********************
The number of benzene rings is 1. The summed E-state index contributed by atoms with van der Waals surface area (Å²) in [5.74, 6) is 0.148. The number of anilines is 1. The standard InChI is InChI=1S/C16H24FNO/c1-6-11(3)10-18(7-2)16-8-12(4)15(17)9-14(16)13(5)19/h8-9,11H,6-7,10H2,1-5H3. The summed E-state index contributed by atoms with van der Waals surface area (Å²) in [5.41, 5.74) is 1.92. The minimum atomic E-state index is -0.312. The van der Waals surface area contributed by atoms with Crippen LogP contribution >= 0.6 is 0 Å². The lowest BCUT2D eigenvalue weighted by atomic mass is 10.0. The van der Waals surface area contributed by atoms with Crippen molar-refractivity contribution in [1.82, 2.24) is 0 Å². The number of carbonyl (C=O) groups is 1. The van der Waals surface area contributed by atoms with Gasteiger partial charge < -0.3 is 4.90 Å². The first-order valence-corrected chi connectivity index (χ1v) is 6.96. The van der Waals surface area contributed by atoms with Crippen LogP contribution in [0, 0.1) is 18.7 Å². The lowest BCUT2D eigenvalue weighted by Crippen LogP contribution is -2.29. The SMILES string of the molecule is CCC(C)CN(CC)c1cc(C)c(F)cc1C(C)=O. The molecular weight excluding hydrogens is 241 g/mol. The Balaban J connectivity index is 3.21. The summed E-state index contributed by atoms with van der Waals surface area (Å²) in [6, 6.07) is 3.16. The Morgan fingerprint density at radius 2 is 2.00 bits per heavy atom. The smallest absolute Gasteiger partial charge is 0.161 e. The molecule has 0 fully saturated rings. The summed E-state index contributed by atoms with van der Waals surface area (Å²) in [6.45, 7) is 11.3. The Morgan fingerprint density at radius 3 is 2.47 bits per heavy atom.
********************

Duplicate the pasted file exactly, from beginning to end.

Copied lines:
The number of benzene rings is 1. The summed E-state index contributed by atoms with van der Waals surface area (Å²) in [5.74, 6) is 0.148. The number of anilines is 1. The standard InChI is InChI=1S/C16H24FNO/c1-6-11(3)10-18(7-2)16-8-12(4)15(17)9-14(16)13(5)19/h8-9,11H,6-7,10H2,1-5H3. The summed E-state index contributed by atoms with van der Waals surface area (Å²) in [5.41, 5.74) is 1.92. The minimum atomic E-state index is -0.312. The van der Waals surface area contributed by atoms with Crippen LogP contribution >= 0.6 is 0 Å². The lowest BCUT2D eigenvalue weighted by atomic mass is 10.0. The van der Waals surface area contributed by atoms with Crippen molar-refractivity contribution in [1.82, 2.24) is 0 Å². The number of carbonyl (C=O) groups is 1. The van der Waals surface area contributed by atoms with Gasteiger partial charge < -0.3 is 4.90 Å². The first-order valence-corrected chi connectivity index (χ1v) is 6.96. The van der Waals surface area contributed by atoms with Crippen LogP contribution in [0, 0.1) is 18.7 Å². The lowest BCUT2D eigenvalue weighted by Crippen LogP contribution is -2.29. The SMILES string of the molecule is CCC(C)CN(CC)c1cc(C)c(F)cc1C(C)=O. The molecular weight excluding hydrogens is 241 g/mol. The Balaban J connectivity index is 3.21. The summed E-state index contributed by atoms with van der Waals surface area (Å²) in [6, 6.07) is 3.16. The Morgan fingerprint density at radius 2 is 2.00 bits per heavy atom. The smallest absolute Gasteiger partial charge is 0.161 e. The molecule has 0 fully saturated rings. The summed E-state index contributed by atoms with van der Waals surface area (Å²) in [6.45, 7) is 11.3. The Morgan fingerprint density at radius 3 is 2.47 bits per heavy atom.